ALBUM: Architects – All Our Gods Have Abandoned Us

architects-allourgodshaveabandonedus

Release Date: May 27th 2016
Label: Epitaph Records
Website: www.architectsofficial.com
Facebook: www.facebook.com/architectsuk
Twitter: https://twitter.com/architectsuk

Rating:

Despite the critical success of 2014’s ‘Lost Forever // Lost Together’ finally allowing Brighton’s Architects to reap the rewards that they’ve been sewing all these years, seventh outing ‘All Our Gods Have Abandoned Us’ has never seen the metalcore troupe sound so disturbingly bleak. Whereas their previous record made hope apparent, knowing that though we may be lost at least we’re not alone, ‘All Our Gods…’ is pointing a finger at a world that the band claim may be too late to save.

Indeed, though Architects have always had a message to convey through a strong statement of conviction, with lyrical subjects changing from that of a more personal stance to topics on a social, environmental, or political standpoint since ‘Devil’s Island’ (from 2012’s ‘Daybreaker’), never have they sounded as dark or emitted a sense of hopelessness as they do here.

Right off the bat with opener ‘Nihilist’, vocalist Sam Carter screams “We are beggars, we are so fucking weak. / And once upon a time we had the world at our feet. / Well, we’re all dying to meet our maker. / But all our Gods have abandoned us.”, piledrived through with a relentless assault of buzzsaw riffs and battalion bass and drums, and it doesn’t let up from there.

Throughout Carter is foaming at the mouth, wailing lines like “Take my eyes, I cannot see sense.” (‘The Empty Hourglass’), “We will consume until there’s nothing left. / Remember us as a waste of breath.” (‘Deathwish’), “No love, no empathy. / Our fellow man is now the enemy.” (‘Phantom Fear’), and “They want all for one and none for all / I want to be there to witness the downfall.” (‘Downfall’). It’s a blunt and heavy message carried throughout, one that addresses worldwide disillusion to the bigger and overlooked problems in a world that prefers to be consumed by greed and celebritarian needs rather than conserving love, happiness, empathy, and well-being.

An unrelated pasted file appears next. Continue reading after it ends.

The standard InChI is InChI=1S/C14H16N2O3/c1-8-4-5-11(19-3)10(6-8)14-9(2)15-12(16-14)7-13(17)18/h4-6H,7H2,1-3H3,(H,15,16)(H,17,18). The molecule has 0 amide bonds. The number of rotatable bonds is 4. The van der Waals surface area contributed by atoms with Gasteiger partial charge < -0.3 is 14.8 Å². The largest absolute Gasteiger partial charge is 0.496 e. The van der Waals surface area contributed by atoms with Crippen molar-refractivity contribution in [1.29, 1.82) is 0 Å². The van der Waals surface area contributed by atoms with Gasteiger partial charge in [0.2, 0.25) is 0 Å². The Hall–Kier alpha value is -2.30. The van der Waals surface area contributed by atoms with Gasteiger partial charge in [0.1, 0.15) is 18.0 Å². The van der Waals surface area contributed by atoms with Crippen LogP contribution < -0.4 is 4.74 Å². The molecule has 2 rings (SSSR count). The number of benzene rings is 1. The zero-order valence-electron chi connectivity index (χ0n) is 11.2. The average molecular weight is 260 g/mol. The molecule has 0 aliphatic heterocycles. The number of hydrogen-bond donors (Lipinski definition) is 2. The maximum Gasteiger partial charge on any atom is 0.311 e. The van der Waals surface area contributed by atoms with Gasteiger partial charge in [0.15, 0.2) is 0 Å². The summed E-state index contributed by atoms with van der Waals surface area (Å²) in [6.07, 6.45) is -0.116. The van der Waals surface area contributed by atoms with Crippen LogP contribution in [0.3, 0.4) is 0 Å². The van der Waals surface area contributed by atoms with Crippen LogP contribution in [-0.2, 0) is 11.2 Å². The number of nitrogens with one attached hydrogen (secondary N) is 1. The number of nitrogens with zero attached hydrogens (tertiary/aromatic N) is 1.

The instrumentation here supplies an image of self-loathing, confusion, and the near brink of an apocalypse just as much as the lyrics that are encased within it. Principle songwriter Tom Searle doesn’t let down, delivering a tapestry of riffs and expansive, ominous tones and electronic backdrops that makes everything sound all the more aggressively grand and ferociously majestic. Nothing displays this more than closer ‘Memento Mori’; an 8-minute ambitious effort that is anthemic from start-to-finish, led in by glitchy electronics and lightly strummed chords that descends us into a finale of despair and anguish, ending with a quote from philosopher Alan Watts to “be mindful of death” – the translation of the track’s title.

Though subjects of atheism and nihilism certainly aren’t shied away from, this effort is more a blunt accusatory declaration of humanity sinking into an abyss that they’ve created for themselves and have turned a blind eye to. Instead of a tap on the shoulder to share these important points of discussion, Architects have rightfully come in with a sledgehammer to the cranium. A blistering record that will no doubt scatter the higher end of many end of the year lists.

Written by Zach Redrup (@zachredrup)

comments





Search

Video of The Week

latest reviews

latest interviews

sponsors